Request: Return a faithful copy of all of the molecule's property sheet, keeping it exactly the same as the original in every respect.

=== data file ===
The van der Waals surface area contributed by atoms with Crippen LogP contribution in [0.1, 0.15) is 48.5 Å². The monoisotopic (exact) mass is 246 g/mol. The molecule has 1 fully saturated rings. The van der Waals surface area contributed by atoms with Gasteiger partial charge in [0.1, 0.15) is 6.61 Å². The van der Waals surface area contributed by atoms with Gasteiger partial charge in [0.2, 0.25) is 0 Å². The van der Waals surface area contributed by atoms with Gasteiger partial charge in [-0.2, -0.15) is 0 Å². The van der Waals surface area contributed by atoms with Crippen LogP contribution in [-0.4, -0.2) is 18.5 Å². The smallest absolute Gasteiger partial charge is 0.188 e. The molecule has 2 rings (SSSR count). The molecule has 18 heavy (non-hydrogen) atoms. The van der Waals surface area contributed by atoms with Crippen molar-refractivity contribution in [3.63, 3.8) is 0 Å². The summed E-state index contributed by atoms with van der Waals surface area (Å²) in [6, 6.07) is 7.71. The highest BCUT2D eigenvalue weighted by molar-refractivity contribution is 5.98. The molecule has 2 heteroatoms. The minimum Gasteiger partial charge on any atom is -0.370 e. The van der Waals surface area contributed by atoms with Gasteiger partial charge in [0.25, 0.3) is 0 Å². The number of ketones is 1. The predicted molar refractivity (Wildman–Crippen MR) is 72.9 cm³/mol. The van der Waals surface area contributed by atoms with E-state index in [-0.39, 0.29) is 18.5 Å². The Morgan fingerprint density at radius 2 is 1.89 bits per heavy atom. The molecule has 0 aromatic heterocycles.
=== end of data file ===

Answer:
The van der Waals surface area contributed by atoms with Crippen LogP contribution in [0.1, 0.15) is 48.5 Å². The monoisotopic (exact) mass is 246 g/mol. The molecule has 1 fully saturated rings. The van der Waals surface area contributed by atoms with Gasteiger partial charge in [0.1, 0.15) is 6.61 Å². The van der Waals surface area contributed by atoms with Gasteiger partial charge in [0.2, 0.25) is 0 Å². The van der Waals surface area contributed by atoms with Gasteiger partial charge in [-0.2, -0.15) is 0 Å². The van der Waals surface area contributed by atoms with Crippen LogP contribution in [-0.4, -0.2) is 18.5 Å². The smallest absolute Gasteiger partial charge is 0.188 e. The molecule has 2 rings (SSSR count). The molecule has 18 heavy (non-hydrogen) atoms. The van der Waals surface area contributed by atoms with Crippen molar-refractivity contribution in [3.63, 3.8) is 0 Å². The summed E-state index contributed by atoms with van der Waals surface area (Å²) in [6, 6.07) is 7.71. The highest BCUT2D eigenvalue weighted by molar-refractivity contribution is 5.98. The molecule has 2 heteroatoms. The minimum Gasteiger partial charge on any atom is -0.370 e. The van der Waals surface area contributed by atoms with Gasteiger partial charge in [0.25, 0.3) is 0 Å². The number of ketones is 1. The predicted molar refractivity (Wildman–Crippen MR) is 72.9 cm³/mol. The van der Waals surface area contributed by atoms with E-state index in [-0.39, 0.29) is 18.5 Å². The Morgan fingerprint density at radius 2 is 1.89 bits per heavy atom. The molecule has 0 aromatic heterocycles.